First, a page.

Should I Bid On Generic Queries?: Segmenting by Query Intent

When it comes to Search Engine Marketing, specifically Product Listing Ads (PLAs), the key question many face is how to identify where the most valuable clicks are coming from and what to do about it. Should you bid on generic queries, or more specific, branded queries? Over time, we’ve discovered that to best answer this pressing question it is imperative to start with segmenting by search query intent. 

What is Query Segmentation

Query segmentation can best be described as separating and classifying search terms in an account based on purchasing intent.


Segmenting Queries By Buyer Intent

Segmenting by query intent is done by taking search terms in an account and evaluating their performance to draw conclusions about a consumer’s purchase intention. As we know, a consumer goes through a purchase journey typically starting with need realization and finishing with an actual purchase.

Based on this accepted principle, we separate search terms so that they fall into one of three types of queries: item-specific, qualified/brand, and generic. The most qualified queries based on purchase intent are product specific, followed by qualified or brand, and finally generic. In this case, we are going to take a closer look generic queries and if you should bid on generic queries.

Potential Pitfalls of Bidding on Generic Queries

Let’s say a retail business is currently running PLAs for computers (a crowded space with many competitors) and it wants to identify inefficiencies within the program. A look at generic query performance should tell a compelling story. Search terms such as “computer”, “personal laptop”, “white laptop”, or “kid’s computer” qualify as generic queries because they have no brand information or product specs. A person searching “personal laptop” is more than likely very early in their purchase journey and thus less likely to convert. 

Say the generic search terms above have an average cost per click of $2. It’s likely this amount is significantly inflated based on the true value of the search. Because the terms in this case are very broad, there is going to be more competition for an ad to serve which drives up cost. Since the terms have a low likelihood of converting, revenue will not proportionally match the increase in spend which leads to major profitability concerns. 

Not only will generic queries inflate cost per click, but bidding on generic queries in a status-quo-like manner without segmentation is a missed opportunity to allocate spend on more qualified queries with higher conversion rates and similar, or cheaper, CPCs. This logic can be traced back to a simple question: if given $2 to spend with the end goal being a conversion, where is it best allocated—towards the person searching for the generic query “white laptop” on Google or for the one searching “XYZ Inc. SR-123 White Laptop”?

What To Do With Generic Queries

We’ve determined that generic search queries are normally way less valuable, but what can be done about it, and should we even bid on them in the first place? 

To answer that question, bidding on generic queries can still bring value to the business. Just because a search term is defined as generic does not mean there is no chance of earning the sale. In some cases, conversion rates or revenue figures on generic queries can match that of the more qualified brand or product-specific queries. The issue is that in aggregate, the good performers will be negated by a larger pool of poor performers which ultimately compromises profitability.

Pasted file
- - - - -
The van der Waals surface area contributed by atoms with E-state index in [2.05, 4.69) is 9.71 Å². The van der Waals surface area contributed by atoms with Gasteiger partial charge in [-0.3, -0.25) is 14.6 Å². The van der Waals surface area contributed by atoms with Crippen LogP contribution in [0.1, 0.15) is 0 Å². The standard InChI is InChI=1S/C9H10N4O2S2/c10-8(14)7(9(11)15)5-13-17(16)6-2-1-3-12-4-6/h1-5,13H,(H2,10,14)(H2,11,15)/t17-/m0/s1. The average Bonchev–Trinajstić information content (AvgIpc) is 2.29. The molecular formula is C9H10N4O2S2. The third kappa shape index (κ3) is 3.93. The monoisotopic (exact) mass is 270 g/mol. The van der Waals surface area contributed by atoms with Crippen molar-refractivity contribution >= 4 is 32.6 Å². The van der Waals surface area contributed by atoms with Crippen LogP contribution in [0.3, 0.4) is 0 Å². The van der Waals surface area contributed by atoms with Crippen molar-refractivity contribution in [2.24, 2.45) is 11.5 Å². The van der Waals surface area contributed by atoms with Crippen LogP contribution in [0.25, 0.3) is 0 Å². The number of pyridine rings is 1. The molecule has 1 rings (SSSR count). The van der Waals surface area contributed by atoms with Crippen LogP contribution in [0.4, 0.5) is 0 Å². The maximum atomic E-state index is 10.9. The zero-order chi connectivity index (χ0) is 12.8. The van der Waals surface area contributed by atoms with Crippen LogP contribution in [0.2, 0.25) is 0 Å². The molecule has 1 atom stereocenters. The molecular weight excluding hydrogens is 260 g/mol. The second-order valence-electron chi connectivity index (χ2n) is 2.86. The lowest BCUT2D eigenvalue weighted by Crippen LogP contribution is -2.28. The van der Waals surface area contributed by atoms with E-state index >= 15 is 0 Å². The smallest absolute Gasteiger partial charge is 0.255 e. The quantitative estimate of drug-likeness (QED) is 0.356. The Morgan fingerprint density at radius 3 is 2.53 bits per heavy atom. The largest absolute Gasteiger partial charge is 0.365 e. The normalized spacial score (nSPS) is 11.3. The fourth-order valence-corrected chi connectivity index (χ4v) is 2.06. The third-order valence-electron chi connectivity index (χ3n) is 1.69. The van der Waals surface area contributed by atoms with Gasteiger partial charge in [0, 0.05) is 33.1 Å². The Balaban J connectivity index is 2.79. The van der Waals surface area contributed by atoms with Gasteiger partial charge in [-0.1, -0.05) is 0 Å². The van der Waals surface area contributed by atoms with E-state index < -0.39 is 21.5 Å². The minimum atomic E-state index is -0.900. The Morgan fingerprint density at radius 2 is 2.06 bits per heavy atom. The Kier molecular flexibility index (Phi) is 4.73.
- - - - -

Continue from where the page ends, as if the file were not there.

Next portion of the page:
The preferred approach to bidding on generic queries comes after segmenting the search terms by intent. Once that is complete and the campaign build is ready, Google and Bing will allow shopping campaigns to be created by priority. Essentially this enables all products to live in three separate campaigns, one of each a low, medium, and high priority. The starting bid on these products should be made in accordance with the campaign priority so that high priority campaigns have the largest bid and low priority campaigns have the lowest. 

It is in the low-priority campaign that the generic queries tied to any PLA will live. Segmenting by three priorities and generating bids from there will allow for better control of cost than the default PLA structure which has only one priority level and discounts any query intent.

Using Negative Keyword Lists

The final piece to effectively bidding on generic queries is to set up negative keyword lists. Take the list of generic search terms generated in the segmentation process and upload those to Google/Bing. Apply the generic negative keywords to both your high and medium priority campaigns and what this effectively does is limit generic search queries to serve in only the lowest priority campaigns. This is a massive step in the right direction to alleviate issues with inflated CPCs and lower profit margins commonly associated with generic queries. Be sure to update negative keyword lists regularly so that newer generic searches do not begin to infiltrate those high-priority campaigns.


Much of PLA performance can be traced back to how an account is structured. Over time, we’ve found that to have the healthiest structure for optimal performance now and into the future, it is crucial to segment queries by intent. Generic queries can add value for an information-seeking consumer, so they are not to be completely ignored. That being said, they are still best served to be bid at a low priority campaign level so that the common issues with generic query overspend and underperformance in an account are diminished.  

If you’re a retailer and are interested in learning what additional value this strategy might bring to your business, contact us.

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